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Omaha Blacks, Latinos played major role in Biden winning electoral vote in Nebraska

Omaha Blacks, Latinos played major role in Biden winning electoral vote in Nebraska

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President-elect Joe Biden supporter Isaiah Ross holds a Biden for President flag to celebrate Biden’s election on the corner of 72nd and Dodge Streets in Omaha on Saturday, November 7, 2020.

People of color played a major role in awarding the electoral vote from Nebraska’s 2nd Congressional District to President-elect Joe Biden.

That’s shown in the vote totals of Omaha City Council districts in North and South Omaha, traditional indicators of Black and Latino voting.

Biden defeated President Donald Trump by almost 12,000 votes in North Omaha’s Ward 2, accounting for more than half of Biden’s winning margin in the 2nd District. The North Omaha council district went 79% for Biden, his largest margin in Omaha.

Biden won by almost 4,000 votes in South Omaha’s Ward 4 and by more than 11,000 votes in Ward 3, which includes parts of South Omaha as well as midtown and downtown neighborhoods.

Biden also garnered 63% of the vote in Ward 1, which includes some North Omaha precincts, as well as the Dundee-Memorial Park area.

“Communities of color were crucial to our success in CD-2,” said Precious McKesson, the Biden campaign’s political director in Nebraska.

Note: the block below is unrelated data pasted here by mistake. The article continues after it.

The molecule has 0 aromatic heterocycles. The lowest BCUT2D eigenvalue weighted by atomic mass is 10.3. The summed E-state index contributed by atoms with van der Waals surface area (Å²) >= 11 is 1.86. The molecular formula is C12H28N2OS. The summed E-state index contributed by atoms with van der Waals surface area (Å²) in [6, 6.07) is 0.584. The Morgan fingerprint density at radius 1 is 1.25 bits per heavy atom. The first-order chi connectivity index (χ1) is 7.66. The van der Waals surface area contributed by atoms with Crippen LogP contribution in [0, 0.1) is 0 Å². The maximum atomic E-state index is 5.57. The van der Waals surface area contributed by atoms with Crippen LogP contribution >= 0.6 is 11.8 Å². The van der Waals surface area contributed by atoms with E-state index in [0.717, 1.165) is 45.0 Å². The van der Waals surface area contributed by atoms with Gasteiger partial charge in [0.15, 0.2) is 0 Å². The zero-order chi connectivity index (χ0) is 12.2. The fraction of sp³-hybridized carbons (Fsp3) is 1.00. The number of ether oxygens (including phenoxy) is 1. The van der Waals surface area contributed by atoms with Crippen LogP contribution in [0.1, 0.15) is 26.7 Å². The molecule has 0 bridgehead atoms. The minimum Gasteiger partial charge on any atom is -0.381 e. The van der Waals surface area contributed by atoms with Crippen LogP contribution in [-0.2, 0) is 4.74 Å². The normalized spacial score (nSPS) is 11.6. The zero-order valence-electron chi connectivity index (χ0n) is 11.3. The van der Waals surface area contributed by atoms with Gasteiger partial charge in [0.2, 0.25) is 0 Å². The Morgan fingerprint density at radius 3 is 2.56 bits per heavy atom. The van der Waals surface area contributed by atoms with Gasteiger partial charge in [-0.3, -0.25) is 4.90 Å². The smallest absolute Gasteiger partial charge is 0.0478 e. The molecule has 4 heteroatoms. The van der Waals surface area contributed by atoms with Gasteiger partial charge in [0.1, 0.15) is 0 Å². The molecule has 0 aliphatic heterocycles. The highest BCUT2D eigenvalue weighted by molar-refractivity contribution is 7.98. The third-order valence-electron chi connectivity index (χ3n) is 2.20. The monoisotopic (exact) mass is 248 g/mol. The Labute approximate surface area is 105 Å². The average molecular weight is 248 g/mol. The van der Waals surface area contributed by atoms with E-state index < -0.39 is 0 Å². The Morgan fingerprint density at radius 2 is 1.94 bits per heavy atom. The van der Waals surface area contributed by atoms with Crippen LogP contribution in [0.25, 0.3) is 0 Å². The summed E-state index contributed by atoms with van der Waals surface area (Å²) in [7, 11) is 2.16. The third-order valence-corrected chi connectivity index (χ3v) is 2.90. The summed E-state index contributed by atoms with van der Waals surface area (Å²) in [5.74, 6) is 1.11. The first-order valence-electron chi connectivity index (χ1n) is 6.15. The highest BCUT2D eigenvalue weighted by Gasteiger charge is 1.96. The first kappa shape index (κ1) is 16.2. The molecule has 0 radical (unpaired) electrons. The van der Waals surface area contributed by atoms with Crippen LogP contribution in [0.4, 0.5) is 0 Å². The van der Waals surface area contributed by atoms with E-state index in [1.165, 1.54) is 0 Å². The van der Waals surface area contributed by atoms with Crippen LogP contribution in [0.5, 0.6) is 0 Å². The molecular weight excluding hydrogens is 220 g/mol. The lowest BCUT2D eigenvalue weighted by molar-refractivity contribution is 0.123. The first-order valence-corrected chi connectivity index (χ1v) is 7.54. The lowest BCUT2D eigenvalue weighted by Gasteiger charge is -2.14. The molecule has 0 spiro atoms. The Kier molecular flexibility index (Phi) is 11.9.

“Black and Latino voters showed up, but also Native Americans, Asian Americans, Pacific Islanders. Everybody, all communities of color showed up. ... We have a voice, our vote matters, and how we’re going to show you that is we’re going to vote against Donald Trump and for Vice President Biden and Sen. (Kamala) Harris.”

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People vote at the Malcolm X Memorial Foundation in Omaha on Election Day, Nov. 3, 2020.

Of course, people of color live in all parts of Omaha, and Biden would not have won in the 2nd District without a lot of White voters. He did well in parts of west Omaha, too.

McKesson attributed Biden’s overall showing in metropolitan Omaha to the campaign’s effort to “build a broad coalition, from progressive Democrats to conservative Republicans.”

When in came to people of color, Biden’s “Build Back Better” plan identified and spoke to different communities of color individually, recognizing that different issues affect them in different ways, McKesson said.

“The one thing that really stood out is that he did not lump us all into one melting pot,” she said.

In Nebraska as well as nationally, the campaign formed organizations of people from various communities of color and connected them with surrogates from the campaign to discuss issues and motivate people to vote. People called and texted friends and acquaintances in an organized manner to encourage and remind them to vote.

Preston Love Jr., a Democrat who was a write-in Senate candidate, has been working on Black voter participation for decades. He estimated North Omaha and Black voter turnout at about 60%, well above 2016’s turnout of about 50%.